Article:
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Re: 336 Million

Postby BigBallinStalin on Wed Apr 10, 2013 2:49 am

john9blue wrote:if you say that some stages are acceptable and some aren't, then you need to explain what makes the younger stage fundamentally different from the higher stage... things like "birth" or "pain reception"... what makes them important?

i don't think pro-choice advocates have given good reasons for their cutoff points.


What is a human other than stages of development--both physical and mental?

If we say, "all humans are precious," then where is the angst against women who treat their bodies with mediocrity, thus increasing the chances of miscarriage?
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Re: 336 Million

Postby BigBallinStalin on Wed Apr 10, 2013 2:51 am

ooge wrote:
Funkyterrance wrote:
ooge wrote:Over 100 million sharks killed a year,consumed by The Chinese in shark fin soup.Sharks predate the dinosaurs and will go extinct if this continues.more people only make problems like this worse.One day humans consuming other humans may be the only source of meat.

Are you suggesting we start killing Chinese people who eat shark fin soup? You lost me.


population control while it is heartless now,is the only way to save the human race in the long term.With scientific advances, Abortions should become unnecessary.China was stuck in a numbers game.This is why they instituted these drastic measures.India will be doing something similar before long.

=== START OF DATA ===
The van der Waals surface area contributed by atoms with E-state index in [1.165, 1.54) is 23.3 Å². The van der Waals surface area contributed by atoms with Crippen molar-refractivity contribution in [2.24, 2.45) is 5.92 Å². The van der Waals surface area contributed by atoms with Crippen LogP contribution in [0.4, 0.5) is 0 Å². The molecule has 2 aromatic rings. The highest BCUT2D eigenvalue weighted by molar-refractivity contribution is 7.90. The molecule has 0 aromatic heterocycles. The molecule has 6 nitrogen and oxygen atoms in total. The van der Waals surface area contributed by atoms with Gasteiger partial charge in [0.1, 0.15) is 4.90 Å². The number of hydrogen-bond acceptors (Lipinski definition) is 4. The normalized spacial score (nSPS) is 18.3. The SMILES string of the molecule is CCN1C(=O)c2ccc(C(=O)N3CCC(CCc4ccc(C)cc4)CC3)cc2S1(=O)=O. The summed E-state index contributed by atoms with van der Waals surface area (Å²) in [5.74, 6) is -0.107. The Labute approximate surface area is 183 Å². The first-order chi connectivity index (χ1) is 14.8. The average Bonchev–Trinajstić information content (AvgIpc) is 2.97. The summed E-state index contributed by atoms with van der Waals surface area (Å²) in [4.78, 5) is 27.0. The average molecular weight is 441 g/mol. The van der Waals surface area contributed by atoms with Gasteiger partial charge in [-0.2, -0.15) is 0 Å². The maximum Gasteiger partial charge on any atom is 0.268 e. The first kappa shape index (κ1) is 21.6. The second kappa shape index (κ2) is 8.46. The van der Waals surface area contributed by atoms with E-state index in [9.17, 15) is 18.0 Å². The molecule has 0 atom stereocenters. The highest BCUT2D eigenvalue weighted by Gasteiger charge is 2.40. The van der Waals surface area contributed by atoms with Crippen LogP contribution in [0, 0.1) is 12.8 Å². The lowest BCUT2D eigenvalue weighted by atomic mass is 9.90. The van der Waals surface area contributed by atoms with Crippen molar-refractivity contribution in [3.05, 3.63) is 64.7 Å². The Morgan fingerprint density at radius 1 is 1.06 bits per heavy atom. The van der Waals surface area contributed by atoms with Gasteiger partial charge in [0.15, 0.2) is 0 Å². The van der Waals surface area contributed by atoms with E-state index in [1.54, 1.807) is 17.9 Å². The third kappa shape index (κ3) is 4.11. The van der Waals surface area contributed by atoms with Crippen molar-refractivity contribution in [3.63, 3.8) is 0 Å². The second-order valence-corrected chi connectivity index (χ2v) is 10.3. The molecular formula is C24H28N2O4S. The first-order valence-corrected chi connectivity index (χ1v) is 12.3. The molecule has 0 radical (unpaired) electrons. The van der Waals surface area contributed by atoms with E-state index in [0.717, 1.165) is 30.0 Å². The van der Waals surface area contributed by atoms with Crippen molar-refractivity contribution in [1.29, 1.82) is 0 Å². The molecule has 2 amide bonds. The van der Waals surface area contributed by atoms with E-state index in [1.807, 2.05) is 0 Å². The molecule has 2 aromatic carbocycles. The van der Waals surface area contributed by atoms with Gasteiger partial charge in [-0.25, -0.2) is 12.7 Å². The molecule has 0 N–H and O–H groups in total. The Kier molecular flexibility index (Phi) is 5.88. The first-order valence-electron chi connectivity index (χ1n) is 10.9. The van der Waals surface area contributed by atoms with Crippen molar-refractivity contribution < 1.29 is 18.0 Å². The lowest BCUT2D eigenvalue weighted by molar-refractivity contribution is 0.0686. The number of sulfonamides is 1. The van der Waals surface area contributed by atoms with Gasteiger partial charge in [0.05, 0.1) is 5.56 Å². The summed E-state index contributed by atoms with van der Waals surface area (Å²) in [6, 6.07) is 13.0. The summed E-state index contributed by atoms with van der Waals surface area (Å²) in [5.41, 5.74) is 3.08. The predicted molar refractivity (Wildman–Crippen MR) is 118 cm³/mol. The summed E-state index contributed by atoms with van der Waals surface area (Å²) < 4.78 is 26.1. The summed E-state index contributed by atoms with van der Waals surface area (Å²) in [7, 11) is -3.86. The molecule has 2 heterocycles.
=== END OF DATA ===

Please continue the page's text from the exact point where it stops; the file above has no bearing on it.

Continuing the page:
Did you know that there's no correlation between population density and GDP per capita?

Did you know that as a country advances economically, the growth rate of its domestic population decreases?

I'm really not concerned about rampant population growth.
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Re: 336 Million

Postby ooge on Wed Apr 10, 2013 3:02 am

BigBallinStalin wrote:
ooge wrote:
Funkyterrance wrote:
ooge wrote:Over 100 million sharks killed a year,consumed by The Chinese in shark fin soup.Sharks predate the dinosaurs and will go extinct if this continues.more people only make problems like this worse.One day humans consuming other humans may be the only source of meat.

Are you suggesting we start killing Chinese people who eat shark fin soup? You lost me.


population control while it is heartless now,is the only way to save the human race in the long term.With scientific advances, Abortions should become unnecessary.China was stuck in a numbers game.This is why they instituted these drastic measures.India will be doing something similar before long.